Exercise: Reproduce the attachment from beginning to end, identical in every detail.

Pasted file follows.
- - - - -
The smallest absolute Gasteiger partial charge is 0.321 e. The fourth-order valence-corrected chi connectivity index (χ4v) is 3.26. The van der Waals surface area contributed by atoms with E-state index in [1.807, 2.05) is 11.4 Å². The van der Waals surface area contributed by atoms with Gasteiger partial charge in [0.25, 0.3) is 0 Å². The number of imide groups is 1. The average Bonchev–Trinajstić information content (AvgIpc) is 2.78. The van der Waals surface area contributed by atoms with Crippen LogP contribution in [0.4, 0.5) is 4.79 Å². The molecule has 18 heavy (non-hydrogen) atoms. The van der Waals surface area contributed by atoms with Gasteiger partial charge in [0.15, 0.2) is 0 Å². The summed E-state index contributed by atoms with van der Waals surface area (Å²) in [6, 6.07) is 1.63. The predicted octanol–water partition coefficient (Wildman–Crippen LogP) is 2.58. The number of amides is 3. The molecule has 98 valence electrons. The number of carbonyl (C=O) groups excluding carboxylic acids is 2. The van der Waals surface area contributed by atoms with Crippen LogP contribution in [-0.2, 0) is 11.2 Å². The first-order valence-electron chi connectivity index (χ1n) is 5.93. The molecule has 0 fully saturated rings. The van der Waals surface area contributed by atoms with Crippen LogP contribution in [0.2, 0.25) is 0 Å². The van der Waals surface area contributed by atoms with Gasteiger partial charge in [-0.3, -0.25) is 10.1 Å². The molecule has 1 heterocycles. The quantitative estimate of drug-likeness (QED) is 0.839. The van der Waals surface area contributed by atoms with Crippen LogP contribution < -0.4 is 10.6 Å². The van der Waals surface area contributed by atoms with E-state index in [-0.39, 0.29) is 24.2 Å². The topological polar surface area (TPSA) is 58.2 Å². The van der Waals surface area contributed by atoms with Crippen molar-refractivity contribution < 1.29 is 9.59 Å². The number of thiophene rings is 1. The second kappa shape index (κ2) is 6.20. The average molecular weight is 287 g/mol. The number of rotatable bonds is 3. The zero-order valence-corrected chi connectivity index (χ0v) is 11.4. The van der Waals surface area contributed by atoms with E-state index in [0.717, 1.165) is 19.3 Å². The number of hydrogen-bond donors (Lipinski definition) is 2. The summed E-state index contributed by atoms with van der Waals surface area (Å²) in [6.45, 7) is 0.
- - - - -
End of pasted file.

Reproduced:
The smallest absolute Gasteiger partial charge is 0.321 e. The fourth-order valence-corrected chi connectivity index (χ4v) is 3.26. The van der Waals surface area contributed by atoms with E-state index in [1.807, 2.05) is 11.4 Å². The van der Waals surface area contributed by atoms with Gasteiger partial charge in [0.25, 0.3) is 0 Å². The number of imide groups is 1. The average Bonchev–Trinajstić information content (AvgIpc) is 2.78. The van der Waals surface area contributed by atoms with Crippen LogP contribution in [0.4, 0.5) is 4.79 Å². The molecule has 18 heavy (non-hydrogen) atoms. The van der Waals surface area contributed by atoms with Gasteiger partial charge in [0.15, 0.2) is 0 Å². The summed E-state index contributed by atoms with van der Waals surface area (Å²) in [6, 6.07) is 1.63. The predicted octanol–water partition coefficient (Wildman–Crippen LogP) is 2.58. The number of amides is 3. The molecule has 98 valence electrons. The number of carbonyl (C=O) groups excluding carboxylic acids is 2. The van der Waals surface area contributed by atoms with Crippen LogP contribution in [-0.2, 0) is 11.2 Å². The first-order valence-electron chi connectivity index (χ1n) is 5.93. The molecule has 0 fully saturated rings. The van der Waals surface area contributed by atoms with Crippen LogP contribution in [0.2, 0.25) is 0 Å². The van der Waals surface area contributed by atoms with Gasteiger partial charge in [-0.3, -0.25) is 10.1 Å². The molecule has 1 heterocycles. The quantitative estimate of drug-likeness (QED) is 0.839. The van der Waals surface area contributed by atoms with Crippen LogP contribution < -0.4 is 10.6 Å². The van der Waals surface area contributed by atoms with E-state index in [-0.39, 0.29) is 24.2 Å². The topological polar surface area (TPSA) is 58.2 Å². The van der Waals surface area contributed by atoms with Crippen molar-refractivity contribution < 1.29 is 9.59 Å². The number of thiophene rings is 1. The second kappa shape index (κ2) is 6.20. The average molecular weight is 287 g/mol. The number of rotatable bonds is 3. The zero-order valence-corrected chi connectivity index (χ0v) is 11.4. The van der Waals surface area contributed by atoms with E-state index in [0.717, 1.165) is 19.3 Å². The number of hydrogen-bond donors (Lipinski definition) is 2. The summed E-state index contributed by atoms with van der Waals surface area (Å²) in [6.45, 7) is 0.